This magnificent rendition of Thor, the Norse god of thunder, was discovered on a Hewlett-Packard graphics support chip. According to legend, Thor was the son of Odin and Jord and later married Sif (a fertility goddess), although he kept a mistress named Jarnsaxa (the "iron cutlass"). It was also widely believed that during a thunderstorm, Thor could be found sailing through the heavens on his goat-powered chariot, and that lightning flashed whenever he threw his hammer (named Mjollnir).
At 1.1 square millimeters in size, this silicon artwork is not only the finest we have seen to date, it is also one of the largest and required our lowest-power microscope objective (5x) to capture the entire image. Hewlett-Packard engineer Rick Butler loaned us this chip, along with the marathon chip that contains a tennis shoe. Rick was also instrumental in providing us with information about the "sunken via" method of creating these doodles as revealed in our interactive Java tutorial on building a silicon Yin Yang, and other general discussions about silicon artwork.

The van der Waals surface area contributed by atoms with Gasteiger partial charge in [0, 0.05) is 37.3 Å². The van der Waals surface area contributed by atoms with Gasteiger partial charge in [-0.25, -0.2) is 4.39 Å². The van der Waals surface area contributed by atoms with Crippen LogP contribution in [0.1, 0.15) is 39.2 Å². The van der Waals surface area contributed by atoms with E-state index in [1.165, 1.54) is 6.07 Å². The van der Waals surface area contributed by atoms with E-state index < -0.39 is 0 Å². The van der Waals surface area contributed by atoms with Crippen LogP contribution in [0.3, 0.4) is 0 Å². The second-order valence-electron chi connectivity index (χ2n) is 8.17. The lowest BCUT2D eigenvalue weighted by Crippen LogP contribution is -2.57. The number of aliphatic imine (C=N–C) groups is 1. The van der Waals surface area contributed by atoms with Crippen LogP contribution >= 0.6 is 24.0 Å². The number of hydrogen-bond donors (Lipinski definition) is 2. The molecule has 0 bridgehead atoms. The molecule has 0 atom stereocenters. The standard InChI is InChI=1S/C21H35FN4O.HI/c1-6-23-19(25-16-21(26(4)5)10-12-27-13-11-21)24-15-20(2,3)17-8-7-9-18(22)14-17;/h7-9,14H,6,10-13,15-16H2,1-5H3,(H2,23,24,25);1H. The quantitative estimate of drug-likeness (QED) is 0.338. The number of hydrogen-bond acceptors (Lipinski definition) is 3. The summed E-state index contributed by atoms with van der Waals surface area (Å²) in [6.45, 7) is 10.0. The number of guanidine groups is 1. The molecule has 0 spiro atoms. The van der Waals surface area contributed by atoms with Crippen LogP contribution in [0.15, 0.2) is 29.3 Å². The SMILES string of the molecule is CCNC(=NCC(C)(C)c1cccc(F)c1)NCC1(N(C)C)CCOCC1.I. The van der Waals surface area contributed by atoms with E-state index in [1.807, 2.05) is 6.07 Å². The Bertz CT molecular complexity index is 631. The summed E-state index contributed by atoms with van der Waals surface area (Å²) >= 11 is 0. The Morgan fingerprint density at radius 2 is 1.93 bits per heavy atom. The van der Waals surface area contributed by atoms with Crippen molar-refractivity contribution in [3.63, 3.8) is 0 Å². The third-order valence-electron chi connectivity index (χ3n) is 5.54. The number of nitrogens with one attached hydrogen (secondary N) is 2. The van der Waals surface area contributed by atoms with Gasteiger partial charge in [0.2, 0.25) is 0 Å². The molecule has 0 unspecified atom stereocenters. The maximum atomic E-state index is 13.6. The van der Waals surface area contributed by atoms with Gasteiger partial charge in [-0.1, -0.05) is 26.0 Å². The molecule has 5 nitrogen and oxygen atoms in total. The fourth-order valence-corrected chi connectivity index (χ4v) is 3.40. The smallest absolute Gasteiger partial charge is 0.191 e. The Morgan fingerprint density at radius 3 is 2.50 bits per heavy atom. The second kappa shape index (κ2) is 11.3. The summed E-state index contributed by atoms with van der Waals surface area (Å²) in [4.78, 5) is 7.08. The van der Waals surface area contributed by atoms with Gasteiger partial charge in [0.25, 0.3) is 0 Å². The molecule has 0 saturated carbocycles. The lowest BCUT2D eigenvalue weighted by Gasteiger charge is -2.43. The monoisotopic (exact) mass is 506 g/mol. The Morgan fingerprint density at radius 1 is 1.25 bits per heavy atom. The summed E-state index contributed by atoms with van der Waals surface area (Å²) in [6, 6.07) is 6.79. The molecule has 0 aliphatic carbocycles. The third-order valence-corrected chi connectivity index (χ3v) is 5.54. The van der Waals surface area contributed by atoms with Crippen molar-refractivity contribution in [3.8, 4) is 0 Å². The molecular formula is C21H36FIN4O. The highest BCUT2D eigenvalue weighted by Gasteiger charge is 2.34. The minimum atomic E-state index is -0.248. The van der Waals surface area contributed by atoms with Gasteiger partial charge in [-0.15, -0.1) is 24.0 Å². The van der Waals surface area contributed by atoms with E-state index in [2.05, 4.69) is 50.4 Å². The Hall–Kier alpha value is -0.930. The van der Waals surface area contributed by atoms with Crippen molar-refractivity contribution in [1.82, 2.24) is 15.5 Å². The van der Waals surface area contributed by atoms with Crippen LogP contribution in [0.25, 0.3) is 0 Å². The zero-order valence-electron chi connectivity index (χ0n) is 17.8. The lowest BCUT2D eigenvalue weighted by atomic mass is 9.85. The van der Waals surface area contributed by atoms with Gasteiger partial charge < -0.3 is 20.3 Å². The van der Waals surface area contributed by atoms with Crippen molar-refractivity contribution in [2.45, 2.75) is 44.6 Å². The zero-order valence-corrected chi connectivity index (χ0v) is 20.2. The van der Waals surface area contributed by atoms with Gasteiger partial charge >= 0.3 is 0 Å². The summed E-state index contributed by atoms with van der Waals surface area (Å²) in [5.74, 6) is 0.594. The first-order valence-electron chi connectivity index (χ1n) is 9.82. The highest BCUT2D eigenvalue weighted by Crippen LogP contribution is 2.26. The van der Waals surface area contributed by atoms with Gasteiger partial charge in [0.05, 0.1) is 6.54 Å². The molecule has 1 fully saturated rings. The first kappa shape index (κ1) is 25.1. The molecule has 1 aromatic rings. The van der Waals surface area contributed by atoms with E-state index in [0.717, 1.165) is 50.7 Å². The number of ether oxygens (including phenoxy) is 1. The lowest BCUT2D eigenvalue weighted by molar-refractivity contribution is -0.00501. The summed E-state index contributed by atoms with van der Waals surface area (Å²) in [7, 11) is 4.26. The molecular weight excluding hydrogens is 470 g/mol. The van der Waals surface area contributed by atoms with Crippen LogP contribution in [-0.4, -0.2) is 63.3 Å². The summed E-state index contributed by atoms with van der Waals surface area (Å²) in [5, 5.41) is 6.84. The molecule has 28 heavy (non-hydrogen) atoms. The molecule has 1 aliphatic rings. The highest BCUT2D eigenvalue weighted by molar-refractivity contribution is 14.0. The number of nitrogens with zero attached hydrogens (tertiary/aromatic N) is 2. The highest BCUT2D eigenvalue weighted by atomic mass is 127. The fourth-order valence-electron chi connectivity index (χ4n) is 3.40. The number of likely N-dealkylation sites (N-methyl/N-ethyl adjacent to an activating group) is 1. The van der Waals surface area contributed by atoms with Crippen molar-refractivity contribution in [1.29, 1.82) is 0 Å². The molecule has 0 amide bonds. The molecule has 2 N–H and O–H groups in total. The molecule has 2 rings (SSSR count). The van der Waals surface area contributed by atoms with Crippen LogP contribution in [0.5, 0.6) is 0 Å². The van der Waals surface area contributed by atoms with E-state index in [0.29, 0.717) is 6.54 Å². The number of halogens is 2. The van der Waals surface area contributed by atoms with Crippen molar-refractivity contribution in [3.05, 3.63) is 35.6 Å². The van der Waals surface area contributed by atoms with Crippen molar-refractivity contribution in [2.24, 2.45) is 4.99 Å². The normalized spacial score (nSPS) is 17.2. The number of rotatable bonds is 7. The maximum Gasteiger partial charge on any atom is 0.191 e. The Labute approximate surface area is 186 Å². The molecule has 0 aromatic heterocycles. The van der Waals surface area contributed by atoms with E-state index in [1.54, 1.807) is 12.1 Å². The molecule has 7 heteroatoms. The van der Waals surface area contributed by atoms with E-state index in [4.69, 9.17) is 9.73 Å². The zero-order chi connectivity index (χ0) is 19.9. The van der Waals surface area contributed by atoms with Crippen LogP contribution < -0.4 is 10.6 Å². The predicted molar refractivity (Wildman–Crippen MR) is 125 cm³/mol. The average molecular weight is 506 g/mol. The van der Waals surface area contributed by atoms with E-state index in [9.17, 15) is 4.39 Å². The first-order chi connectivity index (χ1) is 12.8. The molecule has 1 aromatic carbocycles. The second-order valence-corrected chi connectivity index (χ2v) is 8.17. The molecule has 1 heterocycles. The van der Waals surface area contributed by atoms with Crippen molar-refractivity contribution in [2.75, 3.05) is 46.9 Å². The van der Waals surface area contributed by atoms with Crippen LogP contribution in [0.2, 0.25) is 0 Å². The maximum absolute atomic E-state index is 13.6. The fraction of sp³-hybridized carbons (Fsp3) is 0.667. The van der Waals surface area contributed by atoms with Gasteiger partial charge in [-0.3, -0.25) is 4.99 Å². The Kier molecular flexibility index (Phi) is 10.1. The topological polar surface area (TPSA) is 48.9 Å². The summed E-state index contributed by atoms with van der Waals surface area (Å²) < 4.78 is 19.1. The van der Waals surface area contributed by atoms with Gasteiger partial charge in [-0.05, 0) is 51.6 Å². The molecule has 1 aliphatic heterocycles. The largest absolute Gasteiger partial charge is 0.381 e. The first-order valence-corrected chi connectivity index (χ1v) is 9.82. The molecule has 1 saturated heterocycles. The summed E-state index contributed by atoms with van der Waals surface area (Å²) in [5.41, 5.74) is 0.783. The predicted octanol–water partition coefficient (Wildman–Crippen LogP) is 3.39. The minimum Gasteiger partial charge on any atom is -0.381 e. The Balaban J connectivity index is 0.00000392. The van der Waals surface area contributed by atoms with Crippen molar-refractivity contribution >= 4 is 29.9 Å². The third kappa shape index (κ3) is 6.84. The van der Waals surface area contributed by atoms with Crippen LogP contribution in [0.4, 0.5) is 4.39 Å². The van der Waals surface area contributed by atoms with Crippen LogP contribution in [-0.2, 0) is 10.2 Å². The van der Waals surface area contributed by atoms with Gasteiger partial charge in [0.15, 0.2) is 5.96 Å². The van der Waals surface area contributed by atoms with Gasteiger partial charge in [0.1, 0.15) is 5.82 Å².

Hewlett-Packard chip designer Darrin Miller originally decided to incorporate the Thor rendition on this chip. He asked graphics designer April Comer to draw the Viking and she produced four ideas about how the god could appear. Darrin picked one and turned it into a contact "bitmap" for placement on the final masks, yielding the image presented above. It is somewhat ironic that both Darrin and April are graduates of the University of Florida, our in-state football rivals.
View this silicon artwork under differential interference contrast and brightfield illumination.
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